Management should first conduct credit analysis. “It is very important to check the creditworthiness of one’s major customers and one’s overdue accounts at an early stage”(Slatter, 1984: 166). Through this analysis, management is able to discern the overall credit structure and prepare a settlement for each group of customers.

Then, management needs to negotiate with those customers to find an optimal settlement. If necessary, the company may stop placing order to customers whose reputation is not trustful.

Finally, if the negotiation is unsuccessful, management must take the third step to sue that company. Although, this is the worst way to solve the problem, it is actually a choice for a turnaround company.

Third, management can also persuade the suppliers extending creditor and continue supplying. Or management can mortgage some idle properties to the suppliers in order to offset the previous bills.

5.2 Revenue-generating strategy

If a turnaround company is going to use this strategy unless it has less financial problem. “One major revenue-generating strategy was identified as commonly used in turn around situation: marketing improvement strategies,” (Slatter, 1984: 221).

For marketing improvement strategy, it includes several issues: making better pricing strategy against rivals, effective using promotion mix, pay attention to new product development, and product line rationalization. First, price is an important element of marketing mix. Pricing changes can be classified as proactive pricing changes and reactive pricing changes. In general, if a company wants to increase the price, unless it can provide more important value to target customer and the total profit will be also gained; contrarily, a company wants to cut the price, if the gains in additional unit sales are enough to offset the impact of lower prices and thinner margins per unit sold. However, price changes should cause fluctuation of demand. The turnaround company may not be able to cope with such fluctuation. Hence, a turnaround company must carefully deal with the issue of price changes. According to Kotler and Armstrong (2004:386), they developed a model for a company to react rivals’ price changes:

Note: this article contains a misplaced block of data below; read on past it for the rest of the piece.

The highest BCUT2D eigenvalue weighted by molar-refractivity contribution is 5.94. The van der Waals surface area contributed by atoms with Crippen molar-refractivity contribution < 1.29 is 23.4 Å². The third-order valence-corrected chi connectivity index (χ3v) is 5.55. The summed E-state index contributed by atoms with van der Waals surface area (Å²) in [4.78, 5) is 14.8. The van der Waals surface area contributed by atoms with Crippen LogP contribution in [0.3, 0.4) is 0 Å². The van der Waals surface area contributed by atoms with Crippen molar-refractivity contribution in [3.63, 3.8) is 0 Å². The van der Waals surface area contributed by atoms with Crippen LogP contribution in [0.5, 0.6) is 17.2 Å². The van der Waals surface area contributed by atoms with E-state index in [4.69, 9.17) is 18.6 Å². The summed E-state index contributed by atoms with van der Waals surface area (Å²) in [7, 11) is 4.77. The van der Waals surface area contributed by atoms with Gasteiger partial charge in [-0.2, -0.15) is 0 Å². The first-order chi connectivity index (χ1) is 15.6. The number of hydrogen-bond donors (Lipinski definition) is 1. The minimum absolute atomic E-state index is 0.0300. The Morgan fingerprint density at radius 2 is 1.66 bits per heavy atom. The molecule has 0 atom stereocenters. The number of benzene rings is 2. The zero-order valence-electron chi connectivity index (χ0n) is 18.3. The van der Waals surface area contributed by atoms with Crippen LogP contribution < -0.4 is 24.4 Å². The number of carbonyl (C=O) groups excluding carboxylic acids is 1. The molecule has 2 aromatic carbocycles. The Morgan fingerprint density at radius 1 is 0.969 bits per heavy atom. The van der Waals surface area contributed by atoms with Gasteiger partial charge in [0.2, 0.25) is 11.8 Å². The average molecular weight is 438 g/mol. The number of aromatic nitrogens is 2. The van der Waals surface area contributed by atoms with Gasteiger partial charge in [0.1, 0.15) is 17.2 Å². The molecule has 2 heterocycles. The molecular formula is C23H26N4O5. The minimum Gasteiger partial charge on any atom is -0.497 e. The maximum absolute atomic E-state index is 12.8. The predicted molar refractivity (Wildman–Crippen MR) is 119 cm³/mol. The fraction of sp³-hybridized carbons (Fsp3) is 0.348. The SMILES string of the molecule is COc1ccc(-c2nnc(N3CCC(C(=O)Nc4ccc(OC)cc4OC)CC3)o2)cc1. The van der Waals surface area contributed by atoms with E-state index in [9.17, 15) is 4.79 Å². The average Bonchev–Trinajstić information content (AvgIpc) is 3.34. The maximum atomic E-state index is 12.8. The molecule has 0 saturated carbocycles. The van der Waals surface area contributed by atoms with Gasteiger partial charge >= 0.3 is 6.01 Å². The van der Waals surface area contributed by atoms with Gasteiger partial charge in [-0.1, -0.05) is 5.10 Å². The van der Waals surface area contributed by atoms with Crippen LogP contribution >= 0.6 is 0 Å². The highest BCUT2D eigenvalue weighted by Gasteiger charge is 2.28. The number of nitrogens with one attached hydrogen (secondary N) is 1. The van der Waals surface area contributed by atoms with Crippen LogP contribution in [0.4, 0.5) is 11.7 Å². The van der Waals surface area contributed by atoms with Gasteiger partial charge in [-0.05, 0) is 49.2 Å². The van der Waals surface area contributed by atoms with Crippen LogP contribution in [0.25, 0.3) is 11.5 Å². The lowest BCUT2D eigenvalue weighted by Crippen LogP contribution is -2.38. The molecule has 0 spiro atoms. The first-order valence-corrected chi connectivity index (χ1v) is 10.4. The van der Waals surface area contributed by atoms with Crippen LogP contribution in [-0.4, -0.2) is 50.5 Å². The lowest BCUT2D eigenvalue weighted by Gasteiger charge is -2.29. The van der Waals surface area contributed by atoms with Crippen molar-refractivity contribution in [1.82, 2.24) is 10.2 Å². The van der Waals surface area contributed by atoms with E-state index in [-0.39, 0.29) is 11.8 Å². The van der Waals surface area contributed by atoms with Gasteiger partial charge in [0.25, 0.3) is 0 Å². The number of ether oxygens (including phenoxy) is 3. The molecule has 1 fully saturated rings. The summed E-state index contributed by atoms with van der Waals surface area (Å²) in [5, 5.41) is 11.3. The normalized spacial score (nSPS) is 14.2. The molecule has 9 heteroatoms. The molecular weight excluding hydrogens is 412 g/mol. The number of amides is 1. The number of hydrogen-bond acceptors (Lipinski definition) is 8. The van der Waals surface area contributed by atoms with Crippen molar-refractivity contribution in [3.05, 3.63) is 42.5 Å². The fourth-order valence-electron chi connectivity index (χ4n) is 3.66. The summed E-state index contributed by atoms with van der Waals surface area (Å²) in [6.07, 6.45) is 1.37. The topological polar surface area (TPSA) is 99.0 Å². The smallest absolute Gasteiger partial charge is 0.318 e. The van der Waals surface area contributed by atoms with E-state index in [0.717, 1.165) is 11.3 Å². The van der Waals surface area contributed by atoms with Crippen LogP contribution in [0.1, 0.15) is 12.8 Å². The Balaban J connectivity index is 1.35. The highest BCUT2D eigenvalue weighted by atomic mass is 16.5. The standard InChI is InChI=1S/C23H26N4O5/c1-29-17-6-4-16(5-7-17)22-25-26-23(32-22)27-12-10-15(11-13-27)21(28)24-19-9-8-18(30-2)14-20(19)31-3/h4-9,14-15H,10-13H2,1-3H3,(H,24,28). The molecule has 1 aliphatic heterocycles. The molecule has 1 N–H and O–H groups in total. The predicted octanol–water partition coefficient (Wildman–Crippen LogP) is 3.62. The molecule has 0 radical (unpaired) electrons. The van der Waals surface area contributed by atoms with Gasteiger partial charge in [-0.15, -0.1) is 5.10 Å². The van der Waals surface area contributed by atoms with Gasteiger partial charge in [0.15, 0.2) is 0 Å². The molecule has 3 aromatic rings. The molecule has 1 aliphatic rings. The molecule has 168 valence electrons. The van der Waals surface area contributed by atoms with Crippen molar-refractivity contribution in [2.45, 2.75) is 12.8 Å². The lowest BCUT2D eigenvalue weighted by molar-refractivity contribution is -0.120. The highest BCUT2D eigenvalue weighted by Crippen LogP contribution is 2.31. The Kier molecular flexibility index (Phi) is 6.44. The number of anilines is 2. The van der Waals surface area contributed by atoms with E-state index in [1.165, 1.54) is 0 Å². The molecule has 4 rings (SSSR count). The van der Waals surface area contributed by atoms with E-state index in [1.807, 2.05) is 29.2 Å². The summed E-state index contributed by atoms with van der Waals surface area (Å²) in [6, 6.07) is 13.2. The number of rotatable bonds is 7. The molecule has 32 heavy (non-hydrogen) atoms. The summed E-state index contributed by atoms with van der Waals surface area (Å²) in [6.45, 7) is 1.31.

Note: present “no ” presents “yes”

The above diagram was taken directly from Kotler & Armstrong, 2004: 386

Second, for a turnaround firm, management must effectively use promotion mix to communicate with target audience. Management must first concentrate its efforts on target customer who are the most profitable. Then, management should use the combination of direct marketing and personal selling to reach the most cost-effective outcomes. Although these two communication tools are the most expensive ones, customers can be highly targeted. Hence, it will substantially reduce promotion costs and yield a satisfied result.